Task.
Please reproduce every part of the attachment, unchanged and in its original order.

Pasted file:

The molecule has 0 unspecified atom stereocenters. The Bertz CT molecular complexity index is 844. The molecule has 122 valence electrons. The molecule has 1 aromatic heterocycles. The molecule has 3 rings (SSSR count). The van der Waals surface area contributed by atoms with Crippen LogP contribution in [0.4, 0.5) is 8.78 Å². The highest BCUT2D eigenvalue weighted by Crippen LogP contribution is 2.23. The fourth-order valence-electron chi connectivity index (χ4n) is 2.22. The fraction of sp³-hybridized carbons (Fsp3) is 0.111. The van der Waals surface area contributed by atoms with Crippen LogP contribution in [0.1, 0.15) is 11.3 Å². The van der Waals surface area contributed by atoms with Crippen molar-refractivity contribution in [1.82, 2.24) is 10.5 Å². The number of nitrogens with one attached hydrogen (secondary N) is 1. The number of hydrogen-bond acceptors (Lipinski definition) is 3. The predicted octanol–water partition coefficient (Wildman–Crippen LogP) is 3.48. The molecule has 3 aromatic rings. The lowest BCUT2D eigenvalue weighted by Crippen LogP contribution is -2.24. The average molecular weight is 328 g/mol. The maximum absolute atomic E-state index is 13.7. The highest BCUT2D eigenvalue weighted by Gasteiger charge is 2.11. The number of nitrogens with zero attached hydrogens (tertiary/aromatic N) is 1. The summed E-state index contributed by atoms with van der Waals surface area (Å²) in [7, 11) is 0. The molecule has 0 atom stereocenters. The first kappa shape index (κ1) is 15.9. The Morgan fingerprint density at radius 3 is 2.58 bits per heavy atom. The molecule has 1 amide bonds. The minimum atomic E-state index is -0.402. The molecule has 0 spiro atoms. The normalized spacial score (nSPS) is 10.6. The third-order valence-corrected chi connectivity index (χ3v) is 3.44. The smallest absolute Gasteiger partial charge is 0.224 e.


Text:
The molecule has 0 unspecified atom stereocenters. The Bertz CT molecular complexity index is 844. The molecule has 122 valence electrons. The molecule has 1 aromatic heterocycles. The molecule has 3 rings (SSSR count). The van der Waals surface area contributed by atoms with Crippen LogP contribution in [0.4, 0.5) is 8.78 Å². The highest BCUT2D eigenvalue weighted by Crippen LogP contribution is 2.23. The fourth-order valence-electron chi connectivity index (χ4n) is 2.22. The fraction of sp³-hybridized carbons (Fsp3) is 0.111. The van der Waals surface area contributed by atoms with Crippen LogP contribution in [0.1, 0.15) is 11.3 Å². The van der Waals surface area contributed by atoms with Crippen molar-refractivity contribution in [1.82, 2.24) is 10.5 Å². The number of nitrogens with one attached hydrogen (secondary N) is 1. The number of hydrogen-bond acceptors (Lipinski definition) is 3. The predicted octanol–water partition coefficient (Wildman–Crippen LogP) is 3.48. The molecule has 3 aromatic rings. The lowest BCUT2D eigenvalue weighted by Crippen LogP contribution is -2.24. The average molecular weight is 328 g/mol. The maximum absolute atomic E-state index is 13.7. The highest BCUT2D eigenvalue weighted by Gasteiger charge is 2.11. The number of nitrogens with zero attached hydrogens (tertiary/aromatic N) is 1. The summed E-state index contributed by atoms with van der Waals surface area (Å²) in [7, 11) is 0. The molecule has 0 atom stereocenters. The first kappa shape index (κ1) is 15.9. The Morgan fingerprint density at radius 3 is 2.58 bits per heavy atom. The molecule has 1 amide bonds. The minimum atomic E-state index is -0.402. The molecule has 0 spiro atoms. The normalized spacial score (nSPS) is 10.6. The third-order valence-corrected chi connectivity index (χ3v) is 3.44. The smallest absolute Gasteiger partial charge is 0.224 e.